Racism in Huckleberry Finn:

This 6 page paper asserts that Huckleberry Finn was indeed a racist story and that Mark Twain propegated racist sentiments. This paper cites many examples as evidence. Bibliography lists 3 sources.

Huckleberry Finn: Character Summary and Chapter-by-Chapter Overview

This 10 page paper provides a summary of the characters and a chapter-by-chapter overview of Mark Twain's Huckleberry Finn.

The Character of Huckleberry Finn

A 4 page paper which examines the development of the character of Huckleberry Finn in Mark Twain’s “The Adventures of Huckleberry Finn.” Bibliography lists 2 additional sources.


This 5 page paper discusses the theme of humanity in the Mark Twain novel, Huckleberry Finn. This theme is then compared to the Catholic virtures and finds examples of such in the text of Huckleberry Finn. Examples, quotes of the above. Bibliography lists 3 sources.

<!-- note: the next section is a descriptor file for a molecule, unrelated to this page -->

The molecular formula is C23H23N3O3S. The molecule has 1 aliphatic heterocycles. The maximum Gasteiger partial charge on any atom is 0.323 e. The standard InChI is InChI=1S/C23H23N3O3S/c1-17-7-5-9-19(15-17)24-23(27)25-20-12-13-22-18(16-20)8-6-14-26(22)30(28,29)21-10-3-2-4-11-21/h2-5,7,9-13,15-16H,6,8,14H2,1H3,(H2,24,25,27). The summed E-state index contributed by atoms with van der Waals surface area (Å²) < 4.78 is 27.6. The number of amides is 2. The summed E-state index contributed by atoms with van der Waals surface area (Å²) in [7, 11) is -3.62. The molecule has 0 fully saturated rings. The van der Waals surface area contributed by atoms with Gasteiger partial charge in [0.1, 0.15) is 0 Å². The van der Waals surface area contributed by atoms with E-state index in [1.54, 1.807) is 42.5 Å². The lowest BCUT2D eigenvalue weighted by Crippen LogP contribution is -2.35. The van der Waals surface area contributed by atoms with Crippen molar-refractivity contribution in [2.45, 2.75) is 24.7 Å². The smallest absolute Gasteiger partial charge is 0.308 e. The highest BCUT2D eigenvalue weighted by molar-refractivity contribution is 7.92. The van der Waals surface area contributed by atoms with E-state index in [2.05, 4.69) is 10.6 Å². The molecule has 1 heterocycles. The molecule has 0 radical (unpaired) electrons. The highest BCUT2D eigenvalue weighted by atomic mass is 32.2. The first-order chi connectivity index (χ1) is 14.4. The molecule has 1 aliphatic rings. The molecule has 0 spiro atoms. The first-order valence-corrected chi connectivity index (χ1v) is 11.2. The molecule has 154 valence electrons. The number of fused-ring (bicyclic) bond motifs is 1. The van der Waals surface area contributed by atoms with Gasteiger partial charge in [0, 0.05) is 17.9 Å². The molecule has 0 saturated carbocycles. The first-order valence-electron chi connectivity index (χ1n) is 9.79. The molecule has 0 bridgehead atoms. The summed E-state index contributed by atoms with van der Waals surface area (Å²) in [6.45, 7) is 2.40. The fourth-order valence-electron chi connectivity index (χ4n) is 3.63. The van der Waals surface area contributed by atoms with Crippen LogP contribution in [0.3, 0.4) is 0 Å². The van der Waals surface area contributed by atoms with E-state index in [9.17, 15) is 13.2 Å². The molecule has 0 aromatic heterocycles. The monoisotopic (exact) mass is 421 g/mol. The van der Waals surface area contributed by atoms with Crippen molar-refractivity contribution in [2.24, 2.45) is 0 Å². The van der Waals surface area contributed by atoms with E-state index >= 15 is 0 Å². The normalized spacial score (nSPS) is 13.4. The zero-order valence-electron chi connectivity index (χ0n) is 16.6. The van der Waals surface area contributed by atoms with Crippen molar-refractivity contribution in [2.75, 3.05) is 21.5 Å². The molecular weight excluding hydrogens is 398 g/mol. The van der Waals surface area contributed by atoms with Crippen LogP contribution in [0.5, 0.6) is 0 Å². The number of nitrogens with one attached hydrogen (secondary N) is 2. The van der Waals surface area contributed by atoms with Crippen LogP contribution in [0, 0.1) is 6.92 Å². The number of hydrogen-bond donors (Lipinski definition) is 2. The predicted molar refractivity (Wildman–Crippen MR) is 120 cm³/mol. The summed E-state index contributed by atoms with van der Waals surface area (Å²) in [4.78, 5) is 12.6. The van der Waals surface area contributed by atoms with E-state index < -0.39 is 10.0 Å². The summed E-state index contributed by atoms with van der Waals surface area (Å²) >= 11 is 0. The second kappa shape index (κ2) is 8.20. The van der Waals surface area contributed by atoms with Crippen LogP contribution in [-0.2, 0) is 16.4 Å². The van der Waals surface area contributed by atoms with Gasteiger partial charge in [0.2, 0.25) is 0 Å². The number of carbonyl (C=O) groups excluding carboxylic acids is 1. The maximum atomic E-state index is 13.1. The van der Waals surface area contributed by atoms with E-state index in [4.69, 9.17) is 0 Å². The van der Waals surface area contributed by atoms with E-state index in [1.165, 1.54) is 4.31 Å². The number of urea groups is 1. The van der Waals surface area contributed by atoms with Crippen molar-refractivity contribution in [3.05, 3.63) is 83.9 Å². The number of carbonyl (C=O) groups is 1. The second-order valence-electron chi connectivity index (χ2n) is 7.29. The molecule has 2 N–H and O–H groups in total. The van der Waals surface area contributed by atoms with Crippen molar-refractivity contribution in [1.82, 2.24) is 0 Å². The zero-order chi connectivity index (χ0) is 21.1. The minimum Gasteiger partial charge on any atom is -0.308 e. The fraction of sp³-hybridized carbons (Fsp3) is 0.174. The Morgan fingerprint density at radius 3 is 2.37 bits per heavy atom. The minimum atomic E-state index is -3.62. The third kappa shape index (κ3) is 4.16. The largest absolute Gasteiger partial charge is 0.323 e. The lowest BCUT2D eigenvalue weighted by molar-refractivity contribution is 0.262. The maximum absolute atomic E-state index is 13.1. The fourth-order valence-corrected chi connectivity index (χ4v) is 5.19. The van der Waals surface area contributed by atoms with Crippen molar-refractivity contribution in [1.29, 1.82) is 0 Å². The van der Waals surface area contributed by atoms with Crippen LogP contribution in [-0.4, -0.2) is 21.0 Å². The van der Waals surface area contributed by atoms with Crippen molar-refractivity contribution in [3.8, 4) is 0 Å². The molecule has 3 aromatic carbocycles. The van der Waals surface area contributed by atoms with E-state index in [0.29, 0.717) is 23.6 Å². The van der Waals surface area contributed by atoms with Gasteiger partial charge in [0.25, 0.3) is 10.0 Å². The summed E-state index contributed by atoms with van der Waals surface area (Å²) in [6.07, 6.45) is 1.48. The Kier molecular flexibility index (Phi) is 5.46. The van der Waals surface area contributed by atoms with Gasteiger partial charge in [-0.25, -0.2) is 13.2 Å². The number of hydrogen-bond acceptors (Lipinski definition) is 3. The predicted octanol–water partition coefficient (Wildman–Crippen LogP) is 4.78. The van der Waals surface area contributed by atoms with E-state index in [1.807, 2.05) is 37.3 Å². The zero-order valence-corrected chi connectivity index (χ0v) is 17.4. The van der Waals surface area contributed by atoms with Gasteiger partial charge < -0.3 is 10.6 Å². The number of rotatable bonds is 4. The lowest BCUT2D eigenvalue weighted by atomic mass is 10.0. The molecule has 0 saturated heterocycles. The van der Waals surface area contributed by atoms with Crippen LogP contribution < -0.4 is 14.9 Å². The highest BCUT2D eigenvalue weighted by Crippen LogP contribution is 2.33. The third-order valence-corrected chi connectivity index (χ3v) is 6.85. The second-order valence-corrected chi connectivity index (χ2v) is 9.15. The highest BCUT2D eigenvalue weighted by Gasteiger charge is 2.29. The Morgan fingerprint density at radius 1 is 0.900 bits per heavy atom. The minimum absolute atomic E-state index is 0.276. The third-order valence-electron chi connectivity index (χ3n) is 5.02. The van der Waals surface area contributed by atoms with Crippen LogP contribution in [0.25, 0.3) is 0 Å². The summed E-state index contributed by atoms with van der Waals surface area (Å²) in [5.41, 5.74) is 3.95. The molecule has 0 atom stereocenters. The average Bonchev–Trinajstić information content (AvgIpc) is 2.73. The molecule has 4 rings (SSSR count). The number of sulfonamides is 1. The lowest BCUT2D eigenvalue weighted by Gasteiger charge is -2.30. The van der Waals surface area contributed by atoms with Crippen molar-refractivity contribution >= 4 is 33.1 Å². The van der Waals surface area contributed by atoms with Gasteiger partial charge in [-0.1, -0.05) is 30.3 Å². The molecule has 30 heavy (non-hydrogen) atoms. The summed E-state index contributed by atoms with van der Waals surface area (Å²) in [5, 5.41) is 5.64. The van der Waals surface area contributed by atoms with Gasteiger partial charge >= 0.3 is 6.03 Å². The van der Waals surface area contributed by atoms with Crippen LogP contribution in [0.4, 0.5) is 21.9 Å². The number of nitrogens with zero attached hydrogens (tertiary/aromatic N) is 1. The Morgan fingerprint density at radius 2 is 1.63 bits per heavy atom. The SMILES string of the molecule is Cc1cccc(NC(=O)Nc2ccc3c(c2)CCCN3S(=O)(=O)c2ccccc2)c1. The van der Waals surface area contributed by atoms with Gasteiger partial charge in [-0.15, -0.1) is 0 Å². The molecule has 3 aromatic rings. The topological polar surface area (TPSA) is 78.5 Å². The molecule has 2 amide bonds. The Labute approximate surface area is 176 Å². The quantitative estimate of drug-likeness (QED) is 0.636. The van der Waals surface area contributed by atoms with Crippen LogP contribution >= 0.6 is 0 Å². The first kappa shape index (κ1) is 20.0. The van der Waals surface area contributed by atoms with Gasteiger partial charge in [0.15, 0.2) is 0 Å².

Mark Twain, Adventures of Huckleberry Finn: A Case Study in Critical Controversy

In 5 pages, the author discusses Mark Twain 'Adventures of Huckleberry Finn: A Case Study in Critical Controversy.' Concerning Mark Twain's 'The Adventures of Huckleberry Finn' there are several controversies. One controversy is whether the story depicts racism, or represents racism. There is controversy over gender and sexuality. There is also controversy over the ending to the story. Bibliography lists 1 source.

The Spirit of Place in the African American Experience

An 8 page paper examining three novels -- Huckleberry Finn, Love is Medicine, and Beloved -- and treating the issue of what constitutes a good place, a spiritual home, in all three works. Huckleberry Finn and Beloved are dealt with most extensively. No sources except books.

Huckleberry Finn: Character Analysis